Jon McCue

Staff Spotlight, Jon McCue

Tell us about yourself!

My name is Jon McCue and I am the Clinic Navigator at Veritas Collaborative’s Child, Adolescent, and Adult Center in Richmond, Virginia. I have been with the company since September of 2017.

Describe the path that led you to Veritas Collaborative.

I had a meandering path to where I am now. I started off studying fashion design at Virginia Commonwealth University (VCU), and I had no intention of going into healthcare. I took my first psychology class to meet some requirements to complete my degree and I ended up taking a few more because I thought the subject was interesting. Before I knew it, I met all the qualifications to graduate with a Bachelor of Science in Psychology, and I was way behind in my fashion design program.

After graduation, I still didn’t exactly have a plan for what I wanted to be when I grew up. I started volunteering at Side by Side, a local LGBT youth group, while working part-time as a recruiter for twin studies at VCU. My first deep dive into the healthcare field was a few months later when I started working at an acute inpatient facility for child and adolescent behavioral health. That was the first time I started to develop a passion for the field. It was fascinating to see the complexity of behavioral health outside of the vacuum of the lecture hall, as well as how much of a difference can be made in just a few days of acute care.

I worked there for about four years before financial strains started to lure me away from the hospital system. As rewarding as the work was, it’s criminal that the people charged with saving children’s lives are expected to survive on $10.25 an hour. Through a connection I was able to find a position working at a major bank in its bankruptcy department. It was a terrible decision. The pay and the benefits were great. I loved the normal 9-to-5, and it had great opportunities for growth and advancement. But suddenly I had gone from a person saving lives to a person hurting them. One month I helped save a child from a jury-rigged ligature, and the next month I had to repossess a woman’s car that she needed to get to her chemotherapy appointments. Luckily for me, a former coworker had transitioned to Veritas Collaborative, and she was looking for therapeutic assistants.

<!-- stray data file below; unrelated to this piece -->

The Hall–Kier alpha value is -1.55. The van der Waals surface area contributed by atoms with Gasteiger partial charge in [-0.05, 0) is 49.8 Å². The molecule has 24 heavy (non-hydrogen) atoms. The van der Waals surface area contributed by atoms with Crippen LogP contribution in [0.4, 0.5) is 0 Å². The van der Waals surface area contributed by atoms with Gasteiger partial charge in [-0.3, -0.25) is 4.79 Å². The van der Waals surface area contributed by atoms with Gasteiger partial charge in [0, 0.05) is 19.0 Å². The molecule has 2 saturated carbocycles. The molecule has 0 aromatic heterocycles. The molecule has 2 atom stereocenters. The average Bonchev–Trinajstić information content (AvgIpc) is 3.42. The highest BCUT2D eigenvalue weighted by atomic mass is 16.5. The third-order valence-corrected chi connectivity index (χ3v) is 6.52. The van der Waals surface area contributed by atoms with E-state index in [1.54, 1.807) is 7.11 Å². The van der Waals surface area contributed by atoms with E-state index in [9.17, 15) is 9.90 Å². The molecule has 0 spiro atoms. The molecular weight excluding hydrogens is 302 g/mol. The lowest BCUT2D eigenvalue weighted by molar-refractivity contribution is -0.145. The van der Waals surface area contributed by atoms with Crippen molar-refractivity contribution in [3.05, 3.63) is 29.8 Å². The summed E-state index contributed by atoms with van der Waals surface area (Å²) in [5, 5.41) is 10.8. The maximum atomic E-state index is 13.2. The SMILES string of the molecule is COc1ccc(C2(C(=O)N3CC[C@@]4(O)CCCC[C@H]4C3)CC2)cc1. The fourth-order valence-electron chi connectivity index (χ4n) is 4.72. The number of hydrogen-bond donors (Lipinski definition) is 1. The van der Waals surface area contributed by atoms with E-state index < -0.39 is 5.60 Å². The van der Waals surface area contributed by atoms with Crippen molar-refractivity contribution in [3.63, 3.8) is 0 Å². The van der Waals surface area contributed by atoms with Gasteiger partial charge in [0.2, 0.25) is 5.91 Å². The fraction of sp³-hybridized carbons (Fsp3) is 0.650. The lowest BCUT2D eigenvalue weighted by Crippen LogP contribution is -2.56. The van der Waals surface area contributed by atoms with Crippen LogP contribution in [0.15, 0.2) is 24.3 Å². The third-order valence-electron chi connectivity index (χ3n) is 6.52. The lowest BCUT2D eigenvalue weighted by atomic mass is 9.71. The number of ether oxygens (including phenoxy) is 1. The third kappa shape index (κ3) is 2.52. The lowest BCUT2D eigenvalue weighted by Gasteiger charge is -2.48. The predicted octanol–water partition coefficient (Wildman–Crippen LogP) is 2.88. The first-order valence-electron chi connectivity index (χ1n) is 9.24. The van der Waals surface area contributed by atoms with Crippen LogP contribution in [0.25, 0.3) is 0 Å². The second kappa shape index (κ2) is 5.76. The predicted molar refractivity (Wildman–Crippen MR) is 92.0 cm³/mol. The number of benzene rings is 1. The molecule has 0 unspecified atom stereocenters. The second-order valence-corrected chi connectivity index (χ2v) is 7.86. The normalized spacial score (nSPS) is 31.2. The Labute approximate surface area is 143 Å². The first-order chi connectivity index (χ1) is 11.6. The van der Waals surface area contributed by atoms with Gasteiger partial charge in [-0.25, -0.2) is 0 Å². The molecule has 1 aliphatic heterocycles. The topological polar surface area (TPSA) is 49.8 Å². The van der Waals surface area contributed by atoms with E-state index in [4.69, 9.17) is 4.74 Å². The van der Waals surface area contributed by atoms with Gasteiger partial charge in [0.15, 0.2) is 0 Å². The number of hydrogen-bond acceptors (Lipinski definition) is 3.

My growth into my current position really came about from simply asking for more to do and a series of fortunate events. There were several times when the Center needed additional coverage for the front desk, and I volunteered as often as I could to learn more about the role of administrative staff in a hospital setting. When a part-time front desk position opened, I negotiated for the ability to work 20 hours a week at the front desk and 20 hours a week as a therapeutic assistant.

From there, I started volunteering with the intake and admissions process and working more closely with the office manager. After some time, the office manager moved on from her role and the executive director asked me to fill in on a temporary basis. I guess I did well enough filling in because two months later I was offered the position full-time and I’ve been doing it ever since.

What motivates you to show up for work each day?

I’m grateful for the opportunity to have a place on the leadership team here in Richmond after the experience I’ve had working on the front line. The position of clinic navigator (or patient navigator, at some of our other sites) provides an interesting vantage point at the crossroads between our patients, frontline staff, clinical staff, our teams in intake, specialty access services, health information management, and so many others. I want to be an amplifier for those on the team who feel they’re not heard.

Strangest job you’ve ever had? 

I’ve had a lot of interesting jobs over the years, including when I was an extra in a couple of TV shows and movies. For a while, Virginia had a lot of filming going on in the area. Because of this, I can say that I was in World War II, the Civil War, and the Revolutionary War, where I played a wounded soldier, dying soldier, and dead soldier, respectively. (I’ve definitely been typecast here.) I have no acting skills whatsoever and I’m great at going unnoticed, so it’s perfect for me. Who wouldn’t love dressing up in costumes every day for work?

Here I am in a powdered wig, cast as “The King’s Livery,” looking totally snazzy. My entire role was holding a door open from behind and completely out of sight of the cameras for four hours. They could have gotten the same effect from a wooden doorstop. But a doorstop doesn’t get to dress up like this!

I wish I could close out this monologue with “The moral of the story is…” but honestly nothing original springs to mind. So instead I’ll leave you with some words of wisdom from a former therapeutic assistant, who I miss dearly.

“Have a great day! And if you can’t don’t you go messing it up for no one else.” – O.G.

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